Love in the Holy Qur'an (2): CHAPTER 2,3

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God says:


Beautified for humankind is love of lusts — of women, chil- dren, stored-up heaps of gold and silver, horses of mark, cat- tle, and tillage. That is the comfort of the life of this world; but God—with Him is the most excellent abode. (Aal ‘Imran, 3:14)


Most of human beings’ basic concerns are indicated in this Qur’anic verse, for most people either spend their lives in search of sex, family, chil- dren, prestige and glory, wealth and possessions, or else in search of God’s love and the Hereafter. Most modern music and film is concerned with sex- ual love; most people’s work is done to earn money and meet family needs; the purpose of most social relationships is the search for glory; and the pur- pose of most worship is the search for Paradise and God’s grace. Moreover, most of what people say and think is connected to something they want, and thus something they love. This applies even to food and drink; the search for comfort and ease; working for a living, and how people express their states and emotions. Equally, the purpose of most of what people say and do is to obtain something they want—and hence something they love— or to seek to avoid something they do not want and hence do not love. Yet how many people really perceive this? How many people really perceive that every intention they and others make is born of either love for self, love for the body, love for passion, love for another, or love for God? Even when people seek happiness, they are really seeking nothing but content- ment in possessing something they love (as we will discuss later, God will- ing). Thus love is the intention behind most actions and most things, if not everything.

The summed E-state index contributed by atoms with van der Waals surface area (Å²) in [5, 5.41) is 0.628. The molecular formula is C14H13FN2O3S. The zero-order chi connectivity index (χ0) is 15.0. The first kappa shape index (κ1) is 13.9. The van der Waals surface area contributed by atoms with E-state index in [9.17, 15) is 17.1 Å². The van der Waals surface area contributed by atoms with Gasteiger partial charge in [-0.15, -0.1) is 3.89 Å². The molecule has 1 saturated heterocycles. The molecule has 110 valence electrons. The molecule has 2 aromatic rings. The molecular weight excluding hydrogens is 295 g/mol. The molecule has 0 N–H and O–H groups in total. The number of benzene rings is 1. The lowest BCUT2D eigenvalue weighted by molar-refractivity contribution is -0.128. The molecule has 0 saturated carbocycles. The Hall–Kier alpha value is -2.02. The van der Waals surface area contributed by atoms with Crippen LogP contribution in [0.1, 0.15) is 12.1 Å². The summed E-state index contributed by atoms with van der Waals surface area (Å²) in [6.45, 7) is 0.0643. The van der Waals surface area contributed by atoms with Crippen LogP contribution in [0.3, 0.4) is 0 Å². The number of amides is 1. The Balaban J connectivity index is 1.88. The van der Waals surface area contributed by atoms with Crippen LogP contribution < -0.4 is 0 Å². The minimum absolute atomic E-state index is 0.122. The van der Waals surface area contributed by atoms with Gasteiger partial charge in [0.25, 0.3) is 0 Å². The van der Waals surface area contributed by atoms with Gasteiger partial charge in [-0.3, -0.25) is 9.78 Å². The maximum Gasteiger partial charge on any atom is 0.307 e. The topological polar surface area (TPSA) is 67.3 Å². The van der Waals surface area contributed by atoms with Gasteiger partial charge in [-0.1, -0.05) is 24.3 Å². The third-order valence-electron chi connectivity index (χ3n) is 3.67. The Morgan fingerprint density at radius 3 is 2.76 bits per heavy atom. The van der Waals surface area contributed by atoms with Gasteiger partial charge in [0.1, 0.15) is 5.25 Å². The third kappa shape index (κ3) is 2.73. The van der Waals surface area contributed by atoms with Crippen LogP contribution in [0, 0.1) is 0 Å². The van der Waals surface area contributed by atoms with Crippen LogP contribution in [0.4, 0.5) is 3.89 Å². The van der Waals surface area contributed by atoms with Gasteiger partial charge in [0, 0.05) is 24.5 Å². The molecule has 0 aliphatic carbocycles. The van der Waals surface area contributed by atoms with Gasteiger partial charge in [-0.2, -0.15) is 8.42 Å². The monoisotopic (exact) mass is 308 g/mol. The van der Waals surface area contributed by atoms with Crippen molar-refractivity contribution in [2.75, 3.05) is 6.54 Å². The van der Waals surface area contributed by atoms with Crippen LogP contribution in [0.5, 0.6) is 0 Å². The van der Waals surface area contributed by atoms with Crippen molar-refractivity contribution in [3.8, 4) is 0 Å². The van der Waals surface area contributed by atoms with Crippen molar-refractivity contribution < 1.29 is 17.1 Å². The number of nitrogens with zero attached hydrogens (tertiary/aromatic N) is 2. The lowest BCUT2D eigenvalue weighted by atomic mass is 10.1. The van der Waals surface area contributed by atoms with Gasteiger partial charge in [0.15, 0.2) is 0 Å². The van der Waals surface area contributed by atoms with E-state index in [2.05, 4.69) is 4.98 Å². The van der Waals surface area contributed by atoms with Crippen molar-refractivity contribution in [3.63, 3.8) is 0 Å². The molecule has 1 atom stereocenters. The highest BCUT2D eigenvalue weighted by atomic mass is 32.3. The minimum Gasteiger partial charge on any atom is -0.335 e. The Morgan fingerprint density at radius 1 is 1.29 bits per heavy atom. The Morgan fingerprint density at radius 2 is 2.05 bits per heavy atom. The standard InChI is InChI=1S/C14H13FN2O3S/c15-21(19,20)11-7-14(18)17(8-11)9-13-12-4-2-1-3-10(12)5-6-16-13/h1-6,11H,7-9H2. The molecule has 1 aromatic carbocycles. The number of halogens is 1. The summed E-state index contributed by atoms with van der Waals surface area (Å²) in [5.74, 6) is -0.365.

But what is love? And why are human beings so concerned with love, or indeed, so governed by love? Where does love come from, and where does it go? What is its purpose, and how is this purpose achieved? How many young people have suffered, cried, or committed suicide, because of love? How many older people have wept or felt pain because of their fear of losing those they love? Yet how many people have the power to ration- ally control what and how much they love? We would not be exaggerating if we said that most of life’s activity and effort is expended on the search for love, without people even perceiving what they are doing, and why. For all that, however, there does not exist today anywhere in the world—as far as we know—a single mainstream school or college offering love as a sub- ject of study and thus teaching people about what they will in reality spend their lives thinking about and doing. This makes people as follows:


Their likeness is as the likeness of one who kindled a fire, and when it illumined all about him God took away their light and left them in darkness, unable to see, / deaf, dumb, blind, [so that] they shall not return. (Al-Baqarah, 2:17-18)


God willing, in this work we will convey what God says about love, the greatest secret in life; the secret which people actually spend their lives in pursuit of, although few ever really know anything about it. God says:


They know [merely] an outward aspect of the life of this world; but they, of the Hereafter, they are oblivious. (Al-Rum, 30:7)



It is in the nature of things that love cannot be defined exactly, because there is something in love—as there is in pain—which cannot be portrayed or conveyed by description alone. Love is not a tangible thing: one can recognise a chair or a lion by its name alone, but one cannot come to know the entire truth of love by means of its description alone. Because of this, some have said that love cannot be defined at all. Despite this, however, we can derive a specific definition of love from God’s words in the Holy Qur’an which comes very close to conveying the meaning of love. God says:


You will never be able to be just to your wives, even if you be eager; yet do not incline altogether away, so that you leave her like one suspended… (Al-Nisa’ 4:129)


And He says:


Women are not lawful for you beyond that, nor [is it lawful] for you to change them for other wives, even though their beauty please you [a’jabatkum] ... (Al-Ahzab 33:52)